Anyhow, a chart if those are interested:

    q9eO7bN.png

    I just disabled swapping forcefully again. Swappiness was set to zero but after some maintenance it seemed to have started swapping again randomly. (Like 10MB, not a huge a deal but annoying when there is free memory)

    I'm still looking into tweaking it for best stability and performance. I've got excess RAM to play with. Right now only using 49MB out of 256MB. And yes, this is powering vpsBoard.
     
    Last edited by a moderator: Nov 2, 2013
  19. zzrok

    zzrok New Member

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    You shouldn't be so worried about disabling swap completely.  Just set the swappiness low and let the system handle it.  Completely disabling swap can actually reduce system performance because data that is never accessed is forced to be kept in RAM instead of being swapped out to make more room for data that actually gets accessed.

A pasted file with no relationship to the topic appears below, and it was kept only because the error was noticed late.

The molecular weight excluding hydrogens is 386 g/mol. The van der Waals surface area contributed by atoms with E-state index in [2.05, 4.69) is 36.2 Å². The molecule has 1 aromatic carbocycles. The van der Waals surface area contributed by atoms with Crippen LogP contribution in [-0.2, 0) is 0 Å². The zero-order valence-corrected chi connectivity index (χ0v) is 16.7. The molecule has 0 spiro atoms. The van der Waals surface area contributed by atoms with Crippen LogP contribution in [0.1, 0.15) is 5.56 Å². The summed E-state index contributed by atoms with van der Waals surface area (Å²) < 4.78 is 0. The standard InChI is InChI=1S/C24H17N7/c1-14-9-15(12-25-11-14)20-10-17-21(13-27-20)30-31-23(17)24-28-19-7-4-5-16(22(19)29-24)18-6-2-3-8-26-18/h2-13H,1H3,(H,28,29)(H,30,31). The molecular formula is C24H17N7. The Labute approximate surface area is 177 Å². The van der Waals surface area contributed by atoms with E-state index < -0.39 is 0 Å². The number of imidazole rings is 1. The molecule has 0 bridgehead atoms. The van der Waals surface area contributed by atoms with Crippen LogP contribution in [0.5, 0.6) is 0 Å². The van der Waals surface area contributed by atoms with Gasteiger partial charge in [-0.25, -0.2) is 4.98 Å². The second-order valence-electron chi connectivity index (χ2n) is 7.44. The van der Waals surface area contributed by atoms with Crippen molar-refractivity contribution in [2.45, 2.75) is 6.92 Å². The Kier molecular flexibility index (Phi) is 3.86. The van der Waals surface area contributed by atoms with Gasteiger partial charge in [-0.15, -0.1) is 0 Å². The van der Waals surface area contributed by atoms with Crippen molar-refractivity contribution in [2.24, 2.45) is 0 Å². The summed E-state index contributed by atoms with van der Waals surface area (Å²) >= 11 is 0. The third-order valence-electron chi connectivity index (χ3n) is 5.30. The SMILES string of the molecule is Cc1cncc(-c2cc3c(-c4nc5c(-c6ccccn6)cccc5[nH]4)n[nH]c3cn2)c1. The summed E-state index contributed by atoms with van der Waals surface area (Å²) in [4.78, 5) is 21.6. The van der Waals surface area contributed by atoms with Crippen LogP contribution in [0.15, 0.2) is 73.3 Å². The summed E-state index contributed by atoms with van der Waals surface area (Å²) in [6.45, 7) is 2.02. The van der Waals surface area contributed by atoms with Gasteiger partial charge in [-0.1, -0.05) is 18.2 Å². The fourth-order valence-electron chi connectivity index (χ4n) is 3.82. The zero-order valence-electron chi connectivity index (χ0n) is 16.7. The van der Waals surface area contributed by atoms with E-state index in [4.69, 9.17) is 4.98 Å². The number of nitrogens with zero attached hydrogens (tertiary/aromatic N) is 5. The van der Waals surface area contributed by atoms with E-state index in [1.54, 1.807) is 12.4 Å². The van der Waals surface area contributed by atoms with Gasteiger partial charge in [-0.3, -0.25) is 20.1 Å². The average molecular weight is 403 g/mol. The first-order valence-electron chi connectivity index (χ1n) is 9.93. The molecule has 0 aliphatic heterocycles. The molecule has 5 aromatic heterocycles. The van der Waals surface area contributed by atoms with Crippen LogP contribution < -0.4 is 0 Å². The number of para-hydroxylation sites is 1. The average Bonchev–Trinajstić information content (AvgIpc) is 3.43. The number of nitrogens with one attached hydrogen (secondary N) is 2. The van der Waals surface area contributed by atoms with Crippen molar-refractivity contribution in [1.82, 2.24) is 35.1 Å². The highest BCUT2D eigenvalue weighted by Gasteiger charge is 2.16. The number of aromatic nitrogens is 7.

You should be much more worried about understanding your environment (primarily php, web server, database) to determine its memory requirements.  Then you can configure it in such a way that you can be reasonably sure you are getting the most out of it while having a low risk of things blowing up during a surge of page views or similar event.
     
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  20. drmike

    drmike 100% Tier-1 Gogent

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    Hehe, hey another case study of PHP tweak improvements....

    Well, I run swapless systems.   I see no reason for swap.   Have enough RAM and manage RAM usage proactively.

    What I note  from the vpsBoard pic above is 175MB out of 256MB is "cached"?!?!?  Seems rather high and assuming this is "commonly" used files.